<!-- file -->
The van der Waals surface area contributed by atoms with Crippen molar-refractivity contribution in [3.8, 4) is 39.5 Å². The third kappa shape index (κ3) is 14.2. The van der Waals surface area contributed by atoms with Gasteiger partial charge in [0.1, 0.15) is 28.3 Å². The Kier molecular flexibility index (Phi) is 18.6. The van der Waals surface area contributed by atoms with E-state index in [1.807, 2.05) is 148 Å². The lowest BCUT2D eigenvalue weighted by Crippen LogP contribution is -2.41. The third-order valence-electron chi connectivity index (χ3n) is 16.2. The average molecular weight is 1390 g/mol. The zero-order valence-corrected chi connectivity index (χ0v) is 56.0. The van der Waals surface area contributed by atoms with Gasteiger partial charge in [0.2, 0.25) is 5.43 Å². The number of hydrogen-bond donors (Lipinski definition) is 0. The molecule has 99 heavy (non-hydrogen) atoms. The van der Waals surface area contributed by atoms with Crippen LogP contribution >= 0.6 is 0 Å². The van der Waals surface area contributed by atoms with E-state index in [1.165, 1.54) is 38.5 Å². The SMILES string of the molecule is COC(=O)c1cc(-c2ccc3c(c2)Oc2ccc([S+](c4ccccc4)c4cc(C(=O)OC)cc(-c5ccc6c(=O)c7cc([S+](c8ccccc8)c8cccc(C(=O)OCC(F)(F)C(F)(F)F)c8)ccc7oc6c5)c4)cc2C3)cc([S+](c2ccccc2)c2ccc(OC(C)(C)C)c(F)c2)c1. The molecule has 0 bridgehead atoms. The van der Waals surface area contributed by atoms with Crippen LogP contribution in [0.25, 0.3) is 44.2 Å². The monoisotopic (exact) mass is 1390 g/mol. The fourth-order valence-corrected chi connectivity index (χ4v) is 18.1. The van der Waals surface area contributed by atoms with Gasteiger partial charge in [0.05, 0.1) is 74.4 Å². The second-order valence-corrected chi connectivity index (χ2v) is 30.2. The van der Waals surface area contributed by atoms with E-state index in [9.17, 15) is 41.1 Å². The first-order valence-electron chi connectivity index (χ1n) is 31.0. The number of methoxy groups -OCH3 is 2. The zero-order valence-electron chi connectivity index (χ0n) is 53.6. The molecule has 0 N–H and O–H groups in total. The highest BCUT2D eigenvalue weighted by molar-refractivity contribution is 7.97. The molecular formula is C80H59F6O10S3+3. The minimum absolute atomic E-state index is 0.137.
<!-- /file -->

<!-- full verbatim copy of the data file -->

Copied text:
The van der Waals surface area contributed by atoms with Crippen molar-refractivity contribution in [3.8, 4) is 39.5 Å². The third kappa shape index (κ3) is 14.2. The van der Waals surface area contributed by atoms with Gasteiger partial charge in [0.1, 0.15) is 28.3 Å². The Kier molecular flexibility index (Phi) is 18.6. The van der Waals surface area contributed by atoms with E-state index in [1.807, 2.05) is 148 Å². The lowest BCUT2D eigenvalue weighted by Crippen LogP contribution is -2.41. The third-order valence-electron chi connectivity index (χ3n) is 16.2. The average molecular weight is 1390 g/mol. The zero-order valence-corrected chi connectivity index (χ0v) is 56.0. The van der Waals surface area contributed by atoms with Gasteiger partial charge in [0.2, 0.25) is 5.43 Å². The number of hydrogen-bond donors (Lipinski definition) is 0. The molecule has 99 heavy (non-hydrogen) atoms. The van der Waals surface area contributed by atoms with Crippen LogP contribution >= 0.6 is 0 Å². The van der Waals surface area contributed by atoms with E-state index in [1.165, 1.54) is 38.5 Å². The SMILES string of the molecule is COC(=O)c1cc(-c2ccc3c(c2)Oc2ccc([S+](c4ccccc4)c4cc(C(=O)OC)cc(-c5ccc6c(=O)c7cc([S+](c8ccccc8)c8cccc(C(=O)OCC(F)(F)C(F)(F)F)c8)ccc7oc6c5)c4)cc2C3)cc([S+](c2ccccc2)c2ccc(OC(C)(C)C)c(F)c2)c1. The molecule has 0 bridgehead atoms. The van der Waals surface area contributed by atoms with Crippen LogP contribution in [0.25, 0.3) is 44.2 Å². The monoisotopic (exact) mass is 1390 g/mol. The fourth-order valence-corrected chi connectivity index (χ4v) is 18.1. The van der Waals surface area contributed by atoms with Gasteiger partial charge in [0.05, 0.1) is 74.4 Å². The second-order valence-corrected chi connectivity index (χ2v) is 30.2. The van der Waals surface area contributed by atoms with E-state index in [9.17, 15) is 41.1 Å². The first-order valence-electron chi connectivity index (χ1n) is 31.0. The number of methoxy groups -OCH3 is 2. The zero-order valence-electron chi connectivity index (χ0n) is 53.6. The molecule has 0 N–H and O–H groups in total. The highest BCUT2D eigenvalue weighted by molar-refractivity contribution is 7.97. The molecular formula is C80H59F6O10S3+3. The minimum absolute atomic E-state index is 0.137.